India’s case won’t even be discussed at NSG meet: China
-Dr. Abdul Ruff
The elaborate shuttle diplomacy of Indian Prime Minister Narendra Modi for the India’s membership on the Nuclear Suppliers Group (NSG) has ended fruitlessly as the forum has decided not to consider the application of countries that are not the signatories of Non-Proliferation Treaty (NPT).
On the eve of NSG’s plenary in Seoul, China said on June 22 that India’s entry into the bloc was not on the agenda as New Delhi was not a signatory to the Non-Proliferation Treaty (NPT). “The meeting is only to deliberate on the entry application of countries that are state parties to the NPT,” the foreign ministry said, “As for the entry of non-NPT countries, the group has never put that on its agenda. Perhaps, India was complaining that its application for NSG has been blocked.
The NSG (Nuclear Suppliers Group) has never put the entry application of non-NPT countries on its agenda. So it makes no sense to say that discussions are blocked,” a ministry statement added. Obviously, those countries that declined to sign the NPT may have hidden agendas regarding the proliferation of the nuclear material and without signing the NPT their eagerness to serve the nuclear communities is not trustworthy.
China opposes Indian’s entry into the 48-nation NSG saying it is not a signatory to the NPT. The NSG, which regulate global nuclear commerce, works on the principle of consensus and it generally lets in a new member only if all existing members agree.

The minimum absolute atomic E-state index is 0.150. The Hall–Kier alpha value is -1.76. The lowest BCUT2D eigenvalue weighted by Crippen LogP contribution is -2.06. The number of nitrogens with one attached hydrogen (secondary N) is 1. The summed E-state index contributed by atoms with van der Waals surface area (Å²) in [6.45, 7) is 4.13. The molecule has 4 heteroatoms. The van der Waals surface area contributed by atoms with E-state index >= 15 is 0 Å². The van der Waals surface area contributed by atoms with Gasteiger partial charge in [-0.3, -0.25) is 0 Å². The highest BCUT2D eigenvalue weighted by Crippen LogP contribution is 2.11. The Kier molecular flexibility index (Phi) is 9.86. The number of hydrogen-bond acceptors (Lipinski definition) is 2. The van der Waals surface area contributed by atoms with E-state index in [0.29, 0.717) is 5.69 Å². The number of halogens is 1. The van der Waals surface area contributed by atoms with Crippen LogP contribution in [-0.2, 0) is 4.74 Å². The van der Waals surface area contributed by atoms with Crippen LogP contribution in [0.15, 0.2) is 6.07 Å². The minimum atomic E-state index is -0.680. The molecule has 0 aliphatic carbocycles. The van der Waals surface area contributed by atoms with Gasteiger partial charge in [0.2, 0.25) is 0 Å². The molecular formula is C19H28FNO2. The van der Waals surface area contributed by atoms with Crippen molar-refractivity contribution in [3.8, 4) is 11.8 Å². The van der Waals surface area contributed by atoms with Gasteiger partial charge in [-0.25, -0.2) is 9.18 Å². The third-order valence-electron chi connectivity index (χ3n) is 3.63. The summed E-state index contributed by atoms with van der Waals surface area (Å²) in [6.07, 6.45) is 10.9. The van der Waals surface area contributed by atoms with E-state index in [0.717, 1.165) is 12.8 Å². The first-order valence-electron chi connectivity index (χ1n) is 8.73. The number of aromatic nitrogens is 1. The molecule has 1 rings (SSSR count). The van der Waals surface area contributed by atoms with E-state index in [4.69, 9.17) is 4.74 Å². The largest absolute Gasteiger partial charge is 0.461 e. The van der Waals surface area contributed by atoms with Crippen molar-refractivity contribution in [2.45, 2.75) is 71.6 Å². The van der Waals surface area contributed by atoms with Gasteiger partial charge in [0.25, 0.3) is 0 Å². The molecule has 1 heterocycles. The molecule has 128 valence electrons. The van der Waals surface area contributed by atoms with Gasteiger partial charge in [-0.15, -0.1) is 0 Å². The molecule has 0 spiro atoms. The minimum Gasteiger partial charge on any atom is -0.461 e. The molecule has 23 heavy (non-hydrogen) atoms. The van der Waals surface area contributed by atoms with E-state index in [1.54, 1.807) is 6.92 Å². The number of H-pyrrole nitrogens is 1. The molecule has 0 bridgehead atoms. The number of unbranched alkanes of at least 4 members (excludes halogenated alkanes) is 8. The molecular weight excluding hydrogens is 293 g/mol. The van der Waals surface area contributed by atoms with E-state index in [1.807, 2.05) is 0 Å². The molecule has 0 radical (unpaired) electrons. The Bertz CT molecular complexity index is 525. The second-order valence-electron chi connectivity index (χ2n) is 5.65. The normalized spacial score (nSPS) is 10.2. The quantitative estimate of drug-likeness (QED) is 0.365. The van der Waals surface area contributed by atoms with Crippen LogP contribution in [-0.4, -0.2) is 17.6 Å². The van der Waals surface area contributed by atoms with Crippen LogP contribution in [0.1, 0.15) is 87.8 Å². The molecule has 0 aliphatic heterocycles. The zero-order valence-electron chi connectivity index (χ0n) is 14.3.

The Chinese statement came as Indian Foreign Secretary S. Jaishankar flew to Seoul on instruction from PM Modi who made strenuous efforts internationally to obtain NSG entry. Modi met US president Obama at White House, among other leaders, to pursue the NSG case.
Indian Foreign Secretary S. Jaishankar had earlier made a quiet visit to Beijing, apparently to seek support for New Delhi’s membership.
China announced the decision even while Indian Prime Minister Modi is expected to meet Chinese President Xi Jinping at Tashkent during a two-day summit of the Shanghai Cooperation Organisation (SCO) to discuss issues, including the NSG case.
Noting that the upcoming Nuclear Suppliers Group (NSG) Plenary Meeting on June 23 in Seoul is only to deliberate on the entry application of countries that are state parties to the Non-Proliferation Treaty (NPT), China said that it hopes to further discuss the issue and added that it will play a constructive role in the discussions. “Deliberation on the entry of specific countries is on the agenda of the Seoul Plenary Meeting. However, it is worth noting that the meeting is only to deliberate on the entry application of countries that are state parties to the NPT,” the office of the Chinese Foreign Ministry spokesperson said.
China, till now, has been playing the role of a dampener on the issue of clearing the way for India’s admission to the NSG by repeatedly stating that it is not on the agenda of the grouping, which began its plenary session in Seoul on June 29.